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Talk Abstract: Gregory Sandstrom

Social Machines, Distributed Ledger Ecosystems and Digital Extension Services: A Cornucopian Combination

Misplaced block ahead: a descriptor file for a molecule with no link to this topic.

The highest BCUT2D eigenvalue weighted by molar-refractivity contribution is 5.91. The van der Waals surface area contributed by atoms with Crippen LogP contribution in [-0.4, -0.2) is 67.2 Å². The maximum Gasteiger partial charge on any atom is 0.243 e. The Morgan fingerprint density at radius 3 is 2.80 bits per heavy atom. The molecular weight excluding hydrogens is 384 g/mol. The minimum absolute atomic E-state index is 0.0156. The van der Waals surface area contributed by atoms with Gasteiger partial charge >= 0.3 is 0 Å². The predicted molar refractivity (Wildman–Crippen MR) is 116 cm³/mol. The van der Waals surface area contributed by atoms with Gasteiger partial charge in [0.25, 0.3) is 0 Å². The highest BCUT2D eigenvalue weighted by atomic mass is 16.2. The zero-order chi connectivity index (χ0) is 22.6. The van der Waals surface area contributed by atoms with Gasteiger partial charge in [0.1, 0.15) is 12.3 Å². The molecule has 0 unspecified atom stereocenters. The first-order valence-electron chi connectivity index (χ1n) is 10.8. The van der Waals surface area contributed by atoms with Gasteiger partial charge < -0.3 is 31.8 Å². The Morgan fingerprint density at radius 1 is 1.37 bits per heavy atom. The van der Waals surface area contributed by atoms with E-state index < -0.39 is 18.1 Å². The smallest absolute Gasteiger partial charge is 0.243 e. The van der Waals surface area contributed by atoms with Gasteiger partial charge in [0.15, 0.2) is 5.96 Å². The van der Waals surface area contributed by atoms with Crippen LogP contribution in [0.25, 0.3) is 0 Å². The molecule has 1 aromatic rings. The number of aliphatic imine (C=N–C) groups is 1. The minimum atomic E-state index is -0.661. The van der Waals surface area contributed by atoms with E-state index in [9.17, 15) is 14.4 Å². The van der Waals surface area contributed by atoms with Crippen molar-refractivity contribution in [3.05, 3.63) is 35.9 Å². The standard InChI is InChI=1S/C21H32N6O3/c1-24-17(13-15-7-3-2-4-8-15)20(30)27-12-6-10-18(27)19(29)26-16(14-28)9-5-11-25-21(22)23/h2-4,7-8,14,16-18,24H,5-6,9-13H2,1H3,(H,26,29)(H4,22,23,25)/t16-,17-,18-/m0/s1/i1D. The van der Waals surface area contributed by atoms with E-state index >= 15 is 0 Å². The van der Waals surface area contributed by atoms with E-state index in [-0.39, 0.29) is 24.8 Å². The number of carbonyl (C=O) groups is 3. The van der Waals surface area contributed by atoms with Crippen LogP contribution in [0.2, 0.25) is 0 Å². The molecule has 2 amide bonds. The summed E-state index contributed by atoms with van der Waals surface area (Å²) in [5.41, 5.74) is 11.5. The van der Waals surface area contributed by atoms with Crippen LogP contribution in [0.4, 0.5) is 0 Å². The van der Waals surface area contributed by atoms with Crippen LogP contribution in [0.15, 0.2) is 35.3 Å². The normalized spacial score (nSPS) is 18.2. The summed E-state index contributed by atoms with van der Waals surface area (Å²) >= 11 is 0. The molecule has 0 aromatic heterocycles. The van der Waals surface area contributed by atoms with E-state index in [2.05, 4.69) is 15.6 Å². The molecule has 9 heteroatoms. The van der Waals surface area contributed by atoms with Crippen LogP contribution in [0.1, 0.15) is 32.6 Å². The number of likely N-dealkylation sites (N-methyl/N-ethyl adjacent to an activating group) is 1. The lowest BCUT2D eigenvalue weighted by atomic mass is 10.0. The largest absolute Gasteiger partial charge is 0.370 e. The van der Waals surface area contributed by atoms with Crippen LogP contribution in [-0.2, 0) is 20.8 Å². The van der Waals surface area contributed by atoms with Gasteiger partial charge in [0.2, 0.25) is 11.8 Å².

This presentation begins with a comparison of the notion of “social machines” by Tim Berners-Lee and Mark Fischetti (1999) with blockchain distributed ledger technologies (DLTs). Practically no studies have yet explored the interface or potential synergy between DLTs and social machines. The presentation thus offers a way to think about DLTs as social machines in a way constructive towards building better ecosystems. It makes a basic appeal about incoming opportunities in DeFi and digital identity currently arising via business ecosystems enabled by DLTs, rather than a grand statement about social machines involving what risks and rewards they pose to humanity. Secondly, it looks at how to make sense of economic development today when considering DLT-based communities on a global scale. Here it turns to look at the comparative model of “extension services” as an example of mass global scaling of initiatives. The historical diffusion of public “extension services” (mainly in education and agriculture) in multiple countries around the world (cf. innovation diffusion), establishes them as arguably the single most influential early “social machine” prior to the Internet. We can now consider extension services in the digital startups (cf. Thiel and Majors, 2013) that use the Internet as well as DLTs, in the context of new economic and financial platform development. The question is thus opened regarding how DLTs use digital extension services to increasingly better coordinate and serve their globally online and connected users. Thirdly, it presents the new digital platform Play4Work based in Ottawa, Canada. It highlights a novel DLT use case, an adapted business model, and at least one new adoption strategy with a “communityoriented” approach (presenter background: sociology). As well, it raises social equity issues surrounding digital identity, employment, and enterprise in the form of having a common platform opponent: The Precariat. The presentation asks how our identity is involved when we apply for work digitally and how DLTs are suited to disrupt the HR landscape. The presentation aims to contribute to academia/industry/HRtech research dialogue about DLTs relevant to a Canadian audience. It draws on the authors’ experiences with blockchain in 2 countries, one in Europe, one in South-East Asia, as comparisons with the Canadian blockchain ecosystem. It seeks to add value to Canada’s blockchain conversation and ecosystem from an emerging base for DLT research, testing, education, and training at a public Canadian university in Ottawa.